Thursday Reads: Romney Campaign Tactics and Debate Reactions

Good Morning!

Before I get started, don’t forget that Ann Romney is scheduled to be on The View today at 11AM Eastern.

Now to the news.  I think I have some interesting links for you today. I’m going to focus mostly on some aggressive Romney campaign tactics and on reactions to the second presidential debate.

I’m sure you’ve probably heard about the stories that have been coming out about corporate CEOs trying to intimidate their employees into voting for Mitt Romney, see here, here, here, and here.

Late yesterday afternoon, Mike Elk of In These Times revealed that Romney himself has suggested that business owners instruct their employees–and their families–how they should vote. I hope you’ll read the whole article, but I’m going to post the audio of a conference call that Romney held, sponsored by the National Federation of Independent Business. The whole call is quite interesting, but the relevant part is at the end, around the 26:00 point.

Here the transcription, from Mike Elk’s article (emphasis added):

I hope you make it very clear to your employees what you believe is in the best interest of your enterprise and therefore their job and their future in the upcoming elections. And whether you agree with me or you agree with President Obama, or whatever your political view, I hope, I hope you pass those along to your employees.

Nothing illegal about you talking to your employees about what you believe is best for the business, because I think that will figure into their election decision, their voting decision and of course doing that with your family and your kids as well.

I particularly think that our young kids–and when I say young, I mean college-age and high-school age–they need to understand that America runs on a strong and vibrant business [sic] … and that we need more business growing and thriving in this country. They need to understand that what the president is doing by borrowing a trillion dollars more each year than what we spend is running up a credit card that they’re going to have to pay off and that their future is very much in jeopardy by virtue of the policies that the president is putting in place. So I need you to get out there and campaign.

Elk writes that this actually is legal now, thanks to the Supreme Court’s Citizens United decision. He also asks whether Romney is behind the recent rash of reports of CEOs putting pressure on their employees to vote for the Republican ticket.

The call raises the question of whether the Romney campaign is complicit in the corporate attempts to influence employees’ votes that have been recently making headlines….

Beyond Romney’s statements on the call, it’s unclear whether his election operation is actively coordinating workplace campaigning by businesses. Romney press secretary Andrea Saul did not respond to In These Times’ request for comment.

However, the conference call raises troubling questions about what appears to be a growing wave of workplace political pressure unleashed by Citizens United.

At Mother Jones, Adam Weinstein has another story about aggressive Romney campaign tactics. Weinstein obtained some e-mails between the Romney campaign and the Virginia Military Institute, where Romney recently gave a foreign policy speech. The military is required to be nonpartisan and stay out of politics, but Romney pressured the school to allow him to use his speech as what would have in essence been a campaign event.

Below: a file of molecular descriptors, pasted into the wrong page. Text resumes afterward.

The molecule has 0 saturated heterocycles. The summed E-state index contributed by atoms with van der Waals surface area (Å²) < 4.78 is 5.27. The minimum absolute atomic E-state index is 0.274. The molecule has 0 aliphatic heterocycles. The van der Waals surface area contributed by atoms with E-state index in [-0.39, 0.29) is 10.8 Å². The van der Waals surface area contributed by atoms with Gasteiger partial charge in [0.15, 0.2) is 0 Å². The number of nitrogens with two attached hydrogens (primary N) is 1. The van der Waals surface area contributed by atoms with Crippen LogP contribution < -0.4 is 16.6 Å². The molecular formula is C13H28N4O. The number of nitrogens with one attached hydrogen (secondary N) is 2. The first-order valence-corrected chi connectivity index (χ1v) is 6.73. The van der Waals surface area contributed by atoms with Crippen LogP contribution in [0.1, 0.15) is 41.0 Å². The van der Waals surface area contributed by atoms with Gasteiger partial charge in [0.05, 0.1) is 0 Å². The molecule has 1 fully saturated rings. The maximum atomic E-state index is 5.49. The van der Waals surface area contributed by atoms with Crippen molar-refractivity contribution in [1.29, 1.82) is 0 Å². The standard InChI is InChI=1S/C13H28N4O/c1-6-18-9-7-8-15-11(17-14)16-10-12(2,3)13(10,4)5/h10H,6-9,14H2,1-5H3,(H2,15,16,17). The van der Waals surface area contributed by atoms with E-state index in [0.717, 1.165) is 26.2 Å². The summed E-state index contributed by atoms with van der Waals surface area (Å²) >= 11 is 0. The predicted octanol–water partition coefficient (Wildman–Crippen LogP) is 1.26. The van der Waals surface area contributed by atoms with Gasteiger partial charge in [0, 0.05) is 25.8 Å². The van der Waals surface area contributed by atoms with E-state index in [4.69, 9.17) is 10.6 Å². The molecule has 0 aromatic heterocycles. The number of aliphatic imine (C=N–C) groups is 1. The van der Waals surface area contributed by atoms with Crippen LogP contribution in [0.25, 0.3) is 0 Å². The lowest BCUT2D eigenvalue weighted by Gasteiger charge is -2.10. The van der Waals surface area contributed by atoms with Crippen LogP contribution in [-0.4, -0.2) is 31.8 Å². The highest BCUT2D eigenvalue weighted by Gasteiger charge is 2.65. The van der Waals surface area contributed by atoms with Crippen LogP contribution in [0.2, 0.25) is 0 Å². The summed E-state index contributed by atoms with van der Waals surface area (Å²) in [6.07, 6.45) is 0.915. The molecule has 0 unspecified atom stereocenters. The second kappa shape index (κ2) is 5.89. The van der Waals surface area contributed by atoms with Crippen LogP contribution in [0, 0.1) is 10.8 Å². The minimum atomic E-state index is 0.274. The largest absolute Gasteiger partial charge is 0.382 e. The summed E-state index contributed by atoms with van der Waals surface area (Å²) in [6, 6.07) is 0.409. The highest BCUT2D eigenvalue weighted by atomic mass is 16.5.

When Mitt Romney addressed a crowd of cadets at Virginia Military Institute on October 8, he was supposed to give a major foreign policy speech that steered clear of partisan politics. That’s because VMI personnel observe the US military’s tradition of political neutrality when in uniform. But internal emails obtained by Mother Jones show that Romney’s campaign pushed to burnish his commander-in-chief credentials by maximizing military optics around the event. Members of Romney’s staff sought to use the VMI logo in their campaign materials, requested that uniformed cadets be let out of class early to attend Romney’s speech, and asked VMI “to select a few cadet veterans and give them a place of honor” standing behind Romney during his address.

As the campaign pushed for these requests, VMI officials pushed back, concerned that they were for partisan purposes. Each request was denied by the state-run institution, whose students serve in the US military’s Reserve Officers Training Corps, so that VMI would not be seen as endorsing Romney’s candidacy. The Romney campaign also pressured VMI to play host to “15 to 20” retired admirals and generals at the school who traveled there to endorse Romney; VMI eventually relented to that request.

Please do read the whole article at the link.

Remember Mark Leder? He’s the private equity billionaire who hosted the private fund-raiser at which Mitt Romney made his infamous “47 percent” remarks. Leder is giving another fund-raiser for Romney in Florida on Saturday night, according to Ryan Grim and Laura Goldman at HuffPo.

Leder has been telling potential donors that given the uproar following his last fundraiser, he feels an obligation to make the situation right by raising more money for Romney, according to people who have discussed the matter with Leder. One donor, asked if Leder had been noting that he’d been “taking heat” for the last fundraiser, said, “That was the basic pitch, except the word ‘heat’ was replaced by another four-letter word that begins with s.”

Saturday night’s event, unlike his now-famous May fundraiser, will not be held at Leder’s home. It will be in Palm Beach, Fla., and will include other hosts in addition to Leder.

Leder is a leveraged-buyout specialist, much like Romney. He owns Sun Capital Partners, which is based in Boca Raton, Fla. — the site of the upcoming presidential debate, which will be held on Monday. Leder is the co-owner of the Philadelphia 76ers and has been characterized in the press as a “party animal.”